Energy Drinks; Impact of Use in Patients with Diabetes, Obesity, and/or other Cardiometabolic Spectrum Conditions.

Main Article Content

Heberth Moran, MD Alfredo O. Labrada, MD Bryan Grissett, MD Monica C. Chiang, MD Gabriel I. Uwaifo, MD


Energy drinks (EDs) are a brand of non-alcoholic beverages that are typically distinguished from regular sweetened caloric beverages (SCBs) by their augmented carbohydrate and purine alkaloids/methylxanthines (usually either caffeine; 1,3,7 trimethylxanthine and/or theobromine; 3,7 dimethylxanthine) content touted as being able to boost energy levels. At initial inception they were dominantly consumed by young adults (with an initial strong male preponderance) but in the last few decades as their variety, main-stream acceptance and widespread marketing has increased their appeal and consumption has become widespread and virtually universal to the general population including virtually all age, gender and ethno-racial demographics. With increased widespread consumption concerns regarding their safety and potential impact on long term health have started being raised. This is particularly pertinent as their regulatory oversight and monitoring is often presently minimal.

Diabetes and Obesity represent two dominant halves of the global diabesity epidemic that afflicts over 650 million adults worldwide with over 40% of the adult population in the United States affected. The well documented cardiometabolic spectrum (CMS) of diseases that are associated comorbidities of diabesity are well documented and it is inevitable that the increasing consumption of EDs would involve these group of persons in adult, geriatric, adolescent and even pediatric populations.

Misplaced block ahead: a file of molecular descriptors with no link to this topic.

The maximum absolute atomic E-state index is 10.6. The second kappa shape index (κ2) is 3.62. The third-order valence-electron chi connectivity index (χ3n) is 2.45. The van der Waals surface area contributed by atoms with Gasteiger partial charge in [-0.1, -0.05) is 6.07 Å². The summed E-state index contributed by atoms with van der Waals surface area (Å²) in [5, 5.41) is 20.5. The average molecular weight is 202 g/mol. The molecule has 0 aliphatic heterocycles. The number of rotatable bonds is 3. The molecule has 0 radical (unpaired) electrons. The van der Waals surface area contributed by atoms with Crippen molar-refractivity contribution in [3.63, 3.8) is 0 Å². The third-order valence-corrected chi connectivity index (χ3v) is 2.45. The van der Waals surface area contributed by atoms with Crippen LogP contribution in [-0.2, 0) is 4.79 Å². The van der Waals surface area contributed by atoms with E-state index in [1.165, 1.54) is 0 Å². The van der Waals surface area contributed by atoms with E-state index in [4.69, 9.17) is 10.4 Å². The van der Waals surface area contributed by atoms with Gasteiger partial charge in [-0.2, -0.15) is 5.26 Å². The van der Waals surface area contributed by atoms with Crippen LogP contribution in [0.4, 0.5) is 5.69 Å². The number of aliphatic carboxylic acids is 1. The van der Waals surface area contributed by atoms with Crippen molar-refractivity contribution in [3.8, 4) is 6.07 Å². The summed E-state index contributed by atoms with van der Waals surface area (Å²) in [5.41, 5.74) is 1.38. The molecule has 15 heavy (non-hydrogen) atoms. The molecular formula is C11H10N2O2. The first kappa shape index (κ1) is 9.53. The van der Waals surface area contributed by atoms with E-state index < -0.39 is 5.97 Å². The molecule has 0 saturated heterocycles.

This review summarizes and synthesizes the limited published data on the described and potential health impact of EDs use particularly in persons with and/or at risk for diabetes, obesity and other CMS diseases to make the case for need of more careful study, monitoring and scrutiny of the use of these beverages in these group of persons. After providing an overview of the history, epidemiology and major components of EDs we detail the major potential and reported systemic complications of their long-term intake especially in at risk populations discussing the modulating effects of genetics, present comorbidities and alcohol co-intake. The prominent roles of caffeine and carbohydrates in the potential poly-systemic effects of EDs and their reported toxidromes is also highlighted while acknowledging the limitations in the present body of published data in this area.

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MORAN, Heberth et al. Energy Drinks; Impact of Use in Patients with Diabetes, Obesity, and/or other Cardiometabolic Spectrum Conditions.. Medical Research Archives, [S.l.], v. 10, n. 2, feb. 2022. ISSN 2375-1924. Available at: <>. Date accessed: 06 dec. 2022. doi:
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